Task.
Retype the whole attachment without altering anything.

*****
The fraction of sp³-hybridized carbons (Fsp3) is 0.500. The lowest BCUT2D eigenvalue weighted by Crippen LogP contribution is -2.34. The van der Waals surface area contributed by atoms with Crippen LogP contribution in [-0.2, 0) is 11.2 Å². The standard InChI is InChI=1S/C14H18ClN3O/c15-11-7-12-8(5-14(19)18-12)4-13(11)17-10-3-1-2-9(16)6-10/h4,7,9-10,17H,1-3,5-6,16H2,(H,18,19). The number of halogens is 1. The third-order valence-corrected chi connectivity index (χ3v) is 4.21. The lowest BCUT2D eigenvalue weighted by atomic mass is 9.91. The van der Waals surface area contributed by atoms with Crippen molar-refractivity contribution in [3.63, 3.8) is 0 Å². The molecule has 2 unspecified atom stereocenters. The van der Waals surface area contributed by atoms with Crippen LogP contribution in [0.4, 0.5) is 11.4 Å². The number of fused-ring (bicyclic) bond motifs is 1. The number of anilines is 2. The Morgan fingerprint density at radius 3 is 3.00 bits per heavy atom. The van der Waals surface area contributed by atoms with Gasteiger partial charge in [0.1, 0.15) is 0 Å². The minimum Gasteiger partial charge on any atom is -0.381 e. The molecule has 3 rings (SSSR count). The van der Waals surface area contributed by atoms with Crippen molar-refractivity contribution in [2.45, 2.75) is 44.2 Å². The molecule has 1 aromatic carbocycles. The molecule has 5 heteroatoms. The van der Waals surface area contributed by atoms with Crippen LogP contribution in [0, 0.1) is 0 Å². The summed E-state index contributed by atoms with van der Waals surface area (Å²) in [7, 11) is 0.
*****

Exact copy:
The fraction of sp³-hybridized carbons (Fsp3) is 0.500. The lowest BCUT2D eigenvalue weighted by Crippen LogP contribution is -2.34. The van der Waals surface area contributed by atoms with Crippen LogP contribution in [-0.2, 0) is 11.2 Å². The standard InChI is InChI=1S/C14H18ClN3O/c15-11-7-12-8(5-14(19)18-12)4-13(11)17-10-3-1-2-9(16)6-10/h4,7,9-10,17H,1-3,5-6,16H2,(H,18,19). The number of halogens is 1. The third-order valence-corrected chi connectivity index (χ3v) is 4.21. The lowest BCUT2D eigenvalue weighted by atomic mass is 9.91. The van der Waals surface area contributed by atoms with Crippen molar-refractivity contribution in [3.63, 3.8) is 0 Å². The molecule has 2 unspecified atom stereocenters. The van der Waals surface area contributed by atoms with Crippen LogP contribution in [0.4, 0.5) is 11.4 Å². The number of fused-ring (bicyclic) bond motifs is 1. The number of anilines is 2. The Morgan fingerprint density at radius 3 is 3.00 bits per heavy atom. The van der Waals surface area contributed by atoms with Gasteiger partial charge in [0.1, 0.15) is 0 Å². The minimum Gasteiger partial charge on any atom is -0.381 e. The molecule has 3 rings (SSSR count). The van der Waals surface area contributed by atoms with Crippen molar-refractivity contribution in [2.45, 2.75) is 44.2 Å². The molecule has 1 aromatic carbocycles. The molecule has 5 heteroatoms. The van der Waals surface area contributed by atoms with Crippen LogP contribution in [0, 0.1) is 0 Å². The summed E-state index contributed by atoms with van der Waals surface area (Å²) in [7, 11) is 0.